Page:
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  1. #11
    New Member
    Join Date
    Jan 2007
    Location
    Near Abingdon
    Posts
    8
    The box has "Pinnacle Studio Titanium Edition Plus" and the paperwork inside the box said, "Pinnacle Studio Version 10.6 Plus TE EUUS".

  2. #12
    New Member
    Join Date
    Jan 2007
    Location
    Near Abingdon
    Posts
    8
    It is a Pinnacle Studio Version 10.6 but having just spent nearly an hour on the telephone with someone I think that they reached the conclusion that we did everything he could think of to make the software run and in the end it may be worth considering if the video card that I have is any use and even maybe installing an aditional hard drive.

  3. #13
    Hmm... sounds like you bought the package without hardware... I was at the computer store yesterday but did not find 10.6, only 10.5. Continue experimenting with the hardware configurations, and maybe later you can share it with the rest of the good people here. Cheerio
    There's no bad camera, just a bad user
    Loong . Singapore

  4. #14
    New Member
    Join Date
    Jan 2007
    Location
    Near Abingdon
    Posts
    8
    My version of Pinnacle has, "Pinnacle Studio Titanium Edition Plus on the box and when I checked for updates it said, "10.6".
    I have a supplementary question which may expose my lack of knowledge.
    Is it possible to connect the VCR that I have the VHS tapes on to my computer using a USB or Firewire?

  5. #15
    Do not use USB!. The results will be disappointing.
    Did the package come with hardware?
    You need to connect the vhs to some sort of capture device. Your options are, if no hardware was supplied with Pinnacle, either a cheap TV capture card (try to get one with a hardware encoder built into it), a more expensive Canopus/Dazzle type product that comes as either a pci card or break out box that connects to your computer via firewire or if you can get your hands on a digital camcorder then you can connect the vhs via that.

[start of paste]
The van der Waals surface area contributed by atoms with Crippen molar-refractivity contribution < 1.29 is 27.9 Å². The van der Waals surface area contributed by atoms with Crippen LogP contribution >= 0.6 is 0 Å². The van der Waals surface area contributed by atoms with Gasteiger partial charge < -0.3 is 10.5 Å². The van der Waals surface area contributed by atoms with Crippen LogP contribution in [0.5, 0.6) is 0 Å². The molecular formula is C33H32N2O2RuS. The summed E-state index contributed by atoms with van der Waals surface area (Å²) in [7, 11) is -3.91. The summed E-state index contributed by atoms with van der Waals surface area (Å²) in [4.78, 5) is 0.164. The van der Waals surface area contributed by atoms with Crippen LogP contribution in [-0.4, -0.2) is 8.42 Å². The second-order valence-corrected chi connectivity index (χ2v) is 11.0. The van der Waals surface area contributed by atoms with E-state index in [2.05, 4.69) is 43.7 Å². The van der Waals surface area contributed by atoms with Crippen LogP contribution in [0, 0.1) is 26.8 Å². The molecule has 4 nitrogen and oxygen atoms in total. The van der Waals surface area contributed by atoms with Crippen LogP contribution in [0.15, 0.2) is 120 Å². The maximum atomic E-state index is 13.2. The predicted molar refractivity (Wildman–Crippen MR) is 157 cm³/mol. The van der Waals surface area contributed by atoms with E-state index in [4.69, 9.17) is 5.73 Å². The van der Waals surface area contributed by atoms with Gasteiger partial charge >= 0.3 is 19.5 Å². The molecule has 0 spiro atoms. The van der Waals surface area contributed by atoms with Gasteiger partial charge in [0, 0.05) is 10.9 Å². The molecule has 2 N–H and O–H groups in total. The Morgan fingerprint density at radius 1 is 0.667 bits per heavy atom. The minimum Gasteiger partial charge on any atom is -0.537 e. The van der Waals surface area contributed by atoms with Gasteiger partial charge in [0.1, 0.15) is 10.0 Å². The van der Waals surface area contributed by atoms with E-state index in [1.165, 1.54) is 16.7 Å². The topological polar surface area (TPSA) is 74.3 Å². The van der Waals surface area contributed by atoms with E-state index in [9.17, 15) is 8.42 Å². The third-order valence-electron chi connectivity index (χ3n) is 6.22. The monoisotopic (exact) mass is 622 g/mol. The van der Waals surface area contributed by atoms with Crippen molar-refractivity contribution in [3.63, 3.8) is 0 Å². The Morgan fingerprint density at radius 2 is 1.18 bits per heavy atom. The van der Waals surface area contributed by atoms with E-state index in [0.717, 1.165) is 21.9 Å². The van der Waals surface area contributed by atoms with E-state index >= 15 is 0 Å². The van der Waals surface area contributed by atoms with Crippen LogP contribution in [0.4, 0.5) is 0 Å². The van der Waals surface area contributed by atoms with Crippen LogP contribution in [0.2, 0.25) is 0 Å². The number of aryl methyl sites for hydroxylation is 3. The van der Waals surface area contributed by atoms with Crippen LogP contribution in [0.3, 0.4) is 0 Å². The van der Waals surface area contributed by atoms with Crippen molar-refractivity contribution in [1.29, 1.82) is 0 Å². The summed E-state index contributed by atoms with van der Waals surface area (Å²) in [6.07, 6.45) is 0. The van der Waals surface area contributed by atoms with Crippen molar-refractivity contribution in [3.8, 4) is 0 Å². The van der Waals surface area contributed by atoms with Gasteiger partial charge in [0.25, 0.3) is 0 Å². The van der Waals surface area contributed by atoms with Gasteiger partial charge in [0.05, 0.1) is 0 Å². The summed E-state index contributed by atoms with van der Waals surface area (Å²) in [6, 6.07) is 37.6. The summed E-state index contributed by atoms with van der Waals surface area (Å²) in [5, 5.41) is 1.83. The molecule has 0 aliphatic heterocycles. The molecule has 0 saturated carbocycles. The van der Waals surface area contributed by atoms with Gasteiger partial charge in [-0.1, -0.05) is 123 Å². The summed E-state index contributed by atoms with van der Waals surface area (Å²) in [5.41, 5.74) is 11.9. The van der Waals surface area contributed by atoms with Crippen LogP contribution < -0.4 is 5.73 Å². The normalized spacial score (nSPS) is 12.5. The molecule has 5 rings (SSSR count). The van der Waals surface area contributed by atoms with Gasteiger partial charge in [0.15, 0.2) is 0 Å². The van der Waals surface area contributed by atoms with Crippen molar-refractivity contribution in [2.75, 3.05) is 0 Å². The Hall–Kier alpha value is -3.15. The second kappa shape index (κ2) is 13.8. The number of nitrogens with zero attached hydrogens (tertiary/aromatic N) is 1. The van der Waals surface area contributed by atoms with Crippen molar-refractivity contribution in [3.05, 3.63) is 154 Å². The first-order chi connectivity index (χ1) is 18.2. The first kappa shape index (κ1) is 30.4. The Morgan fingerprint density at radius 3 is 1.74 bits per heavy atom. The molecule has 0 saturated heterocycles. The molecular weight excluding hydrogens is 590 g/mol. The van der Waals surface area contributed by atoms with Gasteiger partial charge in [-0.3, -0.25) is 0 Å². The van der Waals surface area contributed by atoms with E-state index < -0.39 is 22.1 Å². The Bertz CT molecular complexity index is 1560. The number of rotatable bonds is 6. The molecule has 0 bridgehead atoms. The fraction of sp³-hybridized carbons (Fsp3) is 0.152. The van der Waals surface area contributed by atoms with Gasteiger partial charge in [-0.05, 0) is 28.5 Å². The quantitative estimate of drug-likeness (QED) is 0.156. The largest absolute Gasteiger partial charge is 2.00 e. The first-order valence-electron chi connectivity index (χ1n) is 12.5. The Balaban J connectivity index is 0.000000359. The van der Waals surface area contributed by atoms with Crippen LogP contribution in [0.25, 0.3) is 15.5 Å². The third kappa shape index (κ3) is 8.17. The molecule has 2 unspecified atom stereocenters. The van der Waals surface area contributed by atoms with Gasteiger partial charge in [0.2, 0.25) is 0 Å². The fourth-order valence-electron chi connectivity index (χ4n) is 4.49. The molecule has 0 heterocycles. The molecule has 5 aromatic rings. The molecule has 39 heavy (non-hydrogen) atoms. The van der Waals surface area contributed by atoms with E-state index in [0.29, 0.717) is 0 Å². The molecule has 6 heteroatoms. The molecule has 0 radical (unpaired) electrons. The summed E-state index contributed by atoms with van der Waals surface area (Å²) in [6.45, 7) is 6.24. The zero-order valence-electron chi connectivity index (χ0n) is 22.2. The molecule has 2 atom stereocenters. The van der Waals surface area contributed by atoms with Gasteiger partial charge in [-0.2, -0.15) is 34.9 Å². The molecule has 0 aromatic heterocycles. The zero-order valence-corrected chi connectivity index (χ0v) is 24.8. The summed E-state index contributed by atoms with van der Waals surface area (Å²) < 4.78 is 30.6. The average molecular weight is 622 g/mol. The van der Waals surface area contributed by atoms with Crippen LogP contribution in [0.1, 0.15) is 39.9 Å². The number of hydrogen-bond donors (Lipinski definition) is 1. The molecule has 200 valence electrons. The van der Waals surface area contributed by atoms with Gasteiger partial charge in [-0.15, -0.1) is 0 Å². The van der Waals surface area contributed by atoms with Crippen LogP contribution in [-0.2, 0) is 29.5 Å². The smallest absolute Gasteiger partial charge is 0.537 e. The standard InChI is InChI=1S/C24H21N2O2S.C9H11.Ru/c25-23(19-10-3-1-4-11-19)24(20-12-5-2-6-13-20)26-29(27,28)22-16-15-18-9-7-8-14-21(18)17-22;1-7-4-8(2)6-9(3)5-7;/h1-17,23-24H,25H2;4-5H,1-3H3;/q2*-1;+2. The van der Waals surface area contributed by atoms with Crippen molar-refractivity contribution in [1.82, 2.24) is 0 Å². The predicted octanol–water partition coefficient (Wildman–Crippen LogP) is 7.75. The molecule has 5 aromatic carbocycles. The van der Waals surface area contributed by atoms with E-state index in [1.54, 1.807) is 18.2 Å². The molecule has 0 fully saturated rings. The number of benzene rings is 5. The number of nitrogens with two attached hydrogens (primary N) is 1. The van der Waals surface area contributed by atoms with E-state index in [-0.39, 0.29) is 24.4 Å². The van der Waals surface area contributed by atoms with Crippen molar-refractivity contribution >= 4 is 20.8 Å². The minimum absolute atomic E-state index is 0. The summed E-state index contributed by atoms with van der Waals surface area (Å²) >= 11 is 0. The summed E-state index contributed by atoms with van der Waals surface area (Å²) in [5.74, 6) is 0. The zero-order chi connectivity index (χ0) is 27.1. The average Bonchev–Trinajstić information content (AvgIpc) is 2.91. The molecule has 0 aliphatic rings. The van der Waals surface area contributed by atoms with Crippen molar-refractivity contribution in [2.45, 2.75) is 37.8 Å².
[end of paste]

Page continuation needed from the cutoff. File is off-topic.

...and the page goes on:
I brought a Canon MVX250i camcorder for about the same price as a canopus product and it supports analoge to digital pass thru. I can connect an analoge device like a vhs or old camcorder up to the canon and it converts the signal as it passes thru. Otherwise you have to record the video onto the digital camcorder then transfer it onto the computer via firewire. The results from using the analoge to digital pass thru are very good.

    I was getting reasonably good results by using a leadtec tv 2000 deluxe capture card to capture footage from my old hi8 camcorder before buying the Canon mvx250i. The leadtec card only costs about $70-$100 NZ.

    You also need a lot of hard drive space especially if you want to edit the footage before burning it to dvd.

    Westie
    A guy walks into the psychiatrist wearing only cling film for shorts.
    The shrink says, 'Well, I can clearly see you're nuts.'

  6. #16
    Westie's suggestion is good for both your questions, BML.

    Video capturing requires not only software, but hardware. Firewire PCI cards (on your motherboard) are much more affordable now. I think it could be possible for you to get one under USD40. USB 2.0 have been rumoured to have faster transfer rates, but it cannot handle video transfers. I have tried experimenting with it. You lose a lot of digitized information and your 'captured' video: Unusable.

    Analogue to digital pass through is the most time-saving method. Since digitizing is real-time for this case, you'll spend half the time as compared to transferring it onto tapes on camera afterwhich you digitize the tape.

    I will try to rig a set up with my old equipment and take a pix for you later when I go to office, if time allows (lots of assignments this wk!)
    There's no bad camera, just a bad user
    Loong . Singapore

  7. #17
    Okie quickie quickie...

    Here you see a quick setup with a D8 handycam. It receives input from the VCR via RCA cables and outputs it to the computer via firewire (the silver cable (right)

    DSC00490.jpg

    Attach the firewire to your PC, and turn on your video camera at the VTR/VCR mode (they're the same thing). Your PC will detect the camera once it turns on.

    Open your software, to Capture and the black/blue window will appear. Set up where you want the captured video to be (depending on the software)

    To try the connection, Get to the A/V (in) > DV out and turn it on

    DSC00492.jpg
    DSC00493.jpg

    Whoala... on both screens!

    DSC00495.jpg

    Click capture, go and attend to your laundry and other matters...

    Not sure if it gives a better picture, not only to you, but others who may want to attempt the same thing.

    Have fun!


    There's no bad camera, just a bad user
    Loong . Singapore

  8. #18
    there is some good advice in here! to answer the usb/firewire question, ALWAYS use the more information option! in this case Firewire is a much better cable then USB!
    Manoni Productions
    Pass me another beer...You are still ugly!

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